Bereavement Damages – A Welcome Addition to the Category of Possible Claimants
Posted on August 27th 2019
The Government is set to amend Section 1 of the Fatal Accidents Act 1976 to allow an award of bereavement damages to be available to a person who has cohabited with the deceased for a period of at least 2 years immediately prior to the death. This is a welcome change for cohabitees who have previously been excluded from claiming for this award regardless of how long they had lived with the deceased.
The change of law is intended to bring the position in line with the decision made by the Court of Appeal in 2017 who ruled In favour of Jakki Smith who lost her partner of 16 years in 2011. She successfully argued that her inability to claim bereavement damages following the death of her partner was a breach of her human rights in that it discriminated against her on the grounds of her non-marital status and her right to respect for family life.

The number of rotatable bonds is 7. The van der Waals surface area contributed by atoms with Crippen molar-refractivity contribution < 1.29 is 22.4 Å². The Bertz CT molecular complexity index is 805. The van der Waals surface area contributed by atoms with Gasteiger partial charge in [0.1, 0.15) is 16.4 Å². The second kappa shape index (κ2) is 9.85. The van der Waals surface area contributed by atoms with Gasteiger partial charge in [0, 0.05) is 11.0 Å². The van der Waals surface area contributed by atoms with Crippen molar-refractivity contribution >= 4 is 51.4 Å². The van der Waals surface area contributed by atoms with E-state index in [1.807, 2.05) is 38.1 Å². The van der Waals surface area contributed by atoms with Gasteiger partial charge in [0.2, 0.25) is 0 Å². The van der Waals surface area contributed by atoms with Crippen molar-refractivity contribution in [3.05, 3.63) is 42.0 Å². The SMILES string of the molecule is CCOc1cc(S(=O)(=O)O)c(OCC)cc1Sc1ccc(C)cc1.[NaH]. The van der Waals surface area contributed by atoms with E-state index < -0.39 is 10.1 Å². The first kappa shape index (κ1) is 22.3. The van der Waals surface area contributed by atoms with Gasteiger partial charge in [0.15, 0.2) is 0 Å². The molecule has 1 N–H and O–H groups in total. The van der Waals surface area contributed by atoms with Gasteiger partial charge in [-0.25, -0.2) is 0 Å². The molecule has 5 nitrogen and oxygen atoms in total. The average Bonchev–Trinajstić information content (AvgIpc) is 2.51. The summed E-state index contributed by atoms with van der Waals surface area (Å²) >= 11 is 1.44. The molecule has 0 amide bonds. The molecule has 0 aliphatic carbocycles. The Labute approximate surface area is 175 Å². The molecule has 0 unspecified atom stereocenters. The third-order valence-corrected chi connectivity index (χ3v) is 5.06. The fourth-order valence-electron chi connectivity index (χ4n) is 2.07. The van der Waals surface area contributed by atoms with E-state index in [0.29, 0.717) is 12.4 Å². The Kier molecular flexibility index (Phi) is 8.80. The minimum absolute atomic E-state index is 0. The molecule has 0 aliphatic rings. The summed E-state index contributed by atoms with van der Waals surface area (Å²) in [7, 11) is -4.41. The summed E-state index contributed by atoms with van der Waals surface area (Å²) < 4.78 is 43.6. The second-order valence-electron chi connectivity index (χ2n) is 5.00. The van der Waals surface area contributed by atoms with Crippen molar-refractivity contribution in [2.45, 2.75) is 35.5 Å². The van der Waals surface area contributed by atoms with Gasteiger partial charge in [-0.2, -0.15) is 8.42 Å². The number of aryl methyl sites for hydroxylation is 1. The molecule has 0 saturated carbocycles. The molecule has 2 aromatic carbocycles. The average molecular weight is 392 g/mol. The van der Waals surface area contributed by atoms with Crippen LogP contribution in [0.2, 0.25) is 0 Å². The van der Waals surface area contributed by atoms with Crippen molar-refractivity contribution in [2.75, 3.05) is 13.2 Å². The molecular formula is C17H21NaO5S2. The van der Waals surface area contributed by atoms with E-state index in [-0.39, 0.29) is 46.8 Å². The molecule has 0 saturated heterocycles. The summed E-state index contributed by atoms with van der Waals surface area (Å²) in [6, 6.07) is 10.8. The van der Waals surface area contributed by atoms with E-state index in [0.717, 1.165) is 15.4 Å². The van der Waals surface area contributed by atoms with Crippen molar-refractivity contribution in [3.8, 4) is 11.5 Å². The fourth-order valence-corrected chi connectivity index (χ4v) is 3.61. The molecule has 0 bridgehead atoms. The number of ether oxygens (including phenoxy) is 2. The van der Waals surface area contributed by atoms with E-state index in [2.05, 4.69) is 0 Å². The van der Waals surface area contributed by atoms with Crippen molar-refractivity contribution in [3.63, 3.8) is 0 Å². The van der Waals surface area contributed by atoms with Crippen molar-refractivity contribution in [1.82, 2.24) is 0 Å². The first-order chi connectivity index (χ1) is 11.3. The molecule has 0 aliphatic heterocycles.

Jakki Smith’s partner had undergone removal of a benign tumour but died aged 66 from an infection that was missed by medics. Ms Smith discovered that she was not entitled to a cash sum, paid out if a person dies as a result of negligence, because she wasn’t a spouse or civil partner.
Bereavement damages is the payment by law for the grief or trauma suffered by someone who dies due to the fault in whole or in part by another. For example in an accident or illness at work or a road traffic accident or as a result of medical negligence. The amount of the award is currently the sum of £12,980.00.
Until now the only people able to claim were the husband/wife/civil partner of the deceased; married parents of the deceased if the deceased was a minor or the mother of the deceased if the deceased was a minor and the parents are unmarried.
The change in law will reflect the decision of the Court of Appeal. Given that many couples choose not to get married, the existing law appeared to be unjust as it denied cohabitees the right to claim bereavement damages, especially when they have lived together for several years and in some cases have a family together.
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